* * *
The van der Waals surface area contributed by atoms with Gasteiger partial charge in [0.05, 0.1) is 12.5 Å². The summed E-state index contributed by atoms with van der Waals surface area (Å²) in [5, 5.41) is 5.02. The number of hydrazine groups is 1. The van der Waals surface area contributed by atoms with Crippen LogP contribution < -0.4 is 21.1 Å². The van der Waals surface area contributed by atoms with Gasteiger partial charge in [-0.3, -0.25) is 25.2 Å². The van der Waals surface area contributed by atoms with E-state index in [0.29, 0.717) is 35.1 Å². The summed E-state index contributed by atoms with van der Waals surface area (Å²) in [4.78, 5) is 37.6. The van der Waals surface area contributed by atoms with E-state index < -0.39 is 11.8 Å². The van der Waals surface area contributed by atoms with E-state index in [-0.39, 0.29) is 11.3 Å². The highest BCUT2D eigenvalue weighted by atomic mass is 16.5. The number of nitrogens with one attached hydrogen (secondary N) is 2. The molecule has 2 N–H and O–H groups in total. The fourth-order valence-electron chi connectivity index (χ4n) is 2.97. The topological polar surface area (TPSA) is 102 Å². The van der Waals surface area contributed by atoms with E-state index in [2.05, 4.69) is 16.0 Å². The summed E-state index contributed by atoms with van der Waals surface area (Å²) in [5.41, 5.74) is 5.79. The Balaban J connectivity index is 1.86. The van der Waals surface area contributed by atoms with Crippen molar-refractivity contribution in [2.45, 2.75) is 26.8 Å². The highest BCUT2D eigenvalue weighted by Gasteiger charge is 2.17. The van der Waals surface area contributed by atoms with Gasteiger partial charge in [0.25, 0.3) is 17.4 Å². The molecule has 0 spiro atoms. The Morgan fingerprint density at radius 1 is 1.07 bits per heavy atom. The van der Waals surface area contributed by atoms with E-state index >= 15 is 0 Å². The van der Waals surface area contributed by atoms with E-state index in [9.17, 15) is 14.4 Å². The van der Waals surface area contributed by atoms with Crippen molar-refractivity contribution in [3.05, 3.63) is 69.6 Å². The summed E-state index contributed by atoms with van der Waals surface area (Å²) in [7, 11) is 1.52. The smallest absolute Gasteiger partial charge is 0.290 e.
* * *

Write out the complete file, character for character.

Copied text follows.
The van der Waals surface area contributed by atoms with Gasteiger partial charge in [0.05, 0.1) is 12.5 Å². The summed E-state index contributed by atoms with van der Waals surface area (Å²) in [5, 5.41) is 5.02. The number of hydrazine groups is 1. The van der Waals surface area contributed by atoms with Crippen LogP contribution < -0.4 is 21.1 Å². The van der Waals surface area contributed by atoms with Gasteiger partial charge in [-0.3, -0.25) is 25.2 Å². The van der Waals surface area contributed by atoms with E-state index in [0.29, 0.717) is 35.1 Å². The summed E-state index contributed by atoms with van der Waals surface area (Å²) in [4.78, 5) is 37.6. The van der Waals surface area contributed by atoms with E-state index < -0.39 is 11.8 Å². The van der Waals surface area contributed by atoms with E-state index in [-0.39, 0.29) is 11.3 Å². The highest BCUT2D eigenvalue weighted by atomic mass is 16.5. The number of nitrogens with one attached hydrogen (secondary N) is 2. The molecule has 2 N–H and O–H groups in total. The fourth-order valence-electron chi connectivity index (χ4n) is 2.97. The topological polar surface area (TPSA) is 102 Å². The van der Waals surface area contributed by atoms with E-state index in [2.05, 4.69) is 16.0 Å². The summed E-state index contributed by atoms with van der Waals surface area (Å²) in [5.41, 5.74) is 5.79. The Balaban J connectivity index is 1.86. The van der Waals surface area contributed by atoms with Crippen molar-refractivity contribution in [2.45, 2.75) is 26.8 Å². The highest BCUT2D eigenvalue weighted by Gasteiger charge is 2.17. The van der Waals surface area contributed by atoms with Gasteiger partial charge in [0.25, 0.3) is 17.4 Å². The molecule has 0 spiro atoms. The Morgan fingerprint density at radius 1 is 1.07 bits per heavy atom. The van der Waals surface area contributed by atoms with E-state index >= 15 is 0 Å². The van der Waals surface area contributed by atoms with E-state index in [9.17, 15) is 14.4 Å². The van der Waals surface area contributed by atoms with Crippen molar-refractivity contribution in [3.05, 3.63) is 69.6 Å². The summed E-state index contributed by atoms with van der Waals surface area (Å²) in [7, 11) is 1.52. The smallest absolute Gasteiger partial charge is 0.290 e.